Battery life remains one of the most important features of any new phone. No matter how energy-efficient smartphone components get, we still care about good battery life, which can get us through the day with ease. The Galaxy S10 is the best example in that regard. The phone will have 7nm/8nm chips that will be more efficient than last year’s processors, but recent reports made some people question whether the phones’ batteries are big enough, or whether they charge fast enough. However, a new series of leaks gives us plenty of reasons to get excited about Galaxy S10 battery life.
To recap what happened in the previous months when it comes to battery life, I’ll tell you that we learned that battery capacities for the three models will start at 3,100 mAh for the Galaxy S10 Lite and go up to 4,000 mAh for the Galaxy S10 Plus — that’s 4,100 mAh according to a newer leak. Insiders then claimed the phones will have faster battery charging speeds than previous Samsung flagship, with one of them going as far as saying that the phones will have graphene batteries. All the while we learned that the phones will be even thinner than ever, in spite of sporting batteries bigger than their predecessors.
But there was one bad news among all of these Galaxy S10 battery leaks, a report that said the phones would ship with the same kind of charger as their predecessors. That report was based on documentation that Samsung had filed with Chinese authorities, therefore, it carried a little more weight than other battery rumors.
The report said that Samsung’s new phones would come with EP-TA200 chargers that support 9V/1.67A and 5V/2V charging speeds, or 15W and 10W charging, respectively.
But over the weekend, Slashgear published leaked images for a Samsung EP-TA300 charger (image above) that supports 12V/2.1A on top of the TA200’s charging speeds. In other words, the TA300 does charging at 25.2W.
Assuming someone hasn’t faked this new Samsung Adaptive Fast Charging charger, this can only be seen as confirmation that fast charging is indeed in the works for the Galaxy S10, just as many people expected. After all, this phone should be better in every way than its predecessor, and that includes battery life.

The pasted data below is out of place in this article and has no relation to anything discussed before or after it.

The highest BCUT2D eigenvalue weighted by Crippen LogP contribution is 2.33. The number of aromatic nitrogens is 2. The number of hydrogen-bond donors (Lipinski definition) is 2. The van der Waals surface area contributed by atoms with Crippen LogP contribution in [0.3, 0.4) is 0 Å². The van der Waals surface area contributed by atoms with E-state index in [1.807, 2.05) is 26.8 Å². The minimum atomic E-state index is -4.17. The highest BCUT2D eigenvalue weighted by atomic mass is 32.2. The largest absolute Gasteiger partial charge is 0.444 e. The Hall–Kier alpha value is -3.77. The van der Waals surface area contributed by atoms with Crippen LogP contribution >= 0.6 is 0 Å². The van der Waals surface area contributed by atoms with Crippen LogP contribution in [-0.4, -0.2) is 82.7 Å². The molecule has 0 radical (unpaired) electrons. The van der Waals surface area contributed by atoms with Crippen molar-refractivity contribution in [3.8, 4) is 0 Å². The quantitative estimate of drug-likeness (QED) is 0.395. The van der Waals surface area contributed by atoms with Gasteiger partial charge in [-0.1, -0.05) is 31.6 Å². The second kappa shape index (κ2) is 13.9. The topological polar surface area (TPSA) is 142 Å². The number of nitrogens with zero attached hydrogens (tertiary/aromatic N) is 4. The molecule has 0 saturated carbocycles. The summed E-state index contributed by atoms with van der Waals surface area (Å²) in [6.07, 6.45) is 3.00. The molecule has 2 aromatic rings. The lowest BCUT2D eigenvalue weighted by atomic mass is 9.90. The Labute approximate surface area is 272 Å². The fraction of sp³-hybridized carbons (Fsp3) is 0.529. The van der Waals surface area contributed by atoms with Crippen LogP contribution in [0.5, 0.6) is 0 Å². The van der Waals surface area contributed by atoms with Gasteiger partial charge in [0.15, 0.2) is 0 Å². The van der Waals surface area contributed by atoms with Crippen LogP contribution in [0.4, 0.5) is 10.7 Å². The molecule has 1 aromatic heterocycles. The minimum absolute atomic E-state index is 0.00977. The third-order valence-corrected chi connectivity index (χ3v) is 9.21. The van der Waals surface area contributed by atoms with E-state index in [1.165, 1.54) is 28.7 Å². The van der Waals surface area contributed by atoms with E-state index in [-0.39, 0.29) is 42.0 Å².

Back when the TA200 documentation was found, I did say that the default charger of the Galaxy S10 line may be one that doesn’t support full charging speeds, as it’s the case for the new iPhones, for example. And that users may have to purchase an extra charger from Samsung to take advantage of the new battery tech.
The Galaxy S10 features excellent battery optimization and a more advanced cooling structure.
— Ice universe (@UniverseIce) January 27, 2019
Separately, long time Samsung insider who previously teased faster battery charging tech for the Galaxy S10, also said over the weekend that the Galaxy S10 “featured excellent battery optimization and a more advanced cooling structure.”
What is interesting is that those reports that mentioned Samsung’s graphene battery tech did say the technology makes possible faster charging speeds and protect against overheating. Needless to say, we have no details about the Galaxy S10 batteries for the time being. Also, I’ll add that LG a few days ago teased an unexpected component that will go into future flagship devices, including the G8 ThinQ coming at MWC 2019. That’s a bigger cooling system than the one featured on previous devices. It wouldn’t be surprising for Samsung to pull off something similar.
Finally, there’s one more Galaxy S10 battery feature that was rumored previously, only to receive some unofficial confirmation in the past few days. The Galaxy S10 will copy a feature of Huawei’s Mate 20 Pro phone, reverse wireless charging. That means the phone will be able to recharge other devices, including phones, headphones, wearables, as long as these devices also support wireless charging.
The image above, posted on Samsung’s forums (via TechTastic), shows a controller with five menu buttons that users will see when visiting Samsung demo booths for the Galaxy S10. The first button plays a video about the phone, the second button features the Infinity-O screen tech, the third button plays a demo for the in-display fingerprint sensor tech, the fourth button is about the cameras, and the fifth button covers the reverse wireless charging feature or Powershare.
Samsung will unveil the three phones on February 20th, during an Unpacked press conference in San Francisco.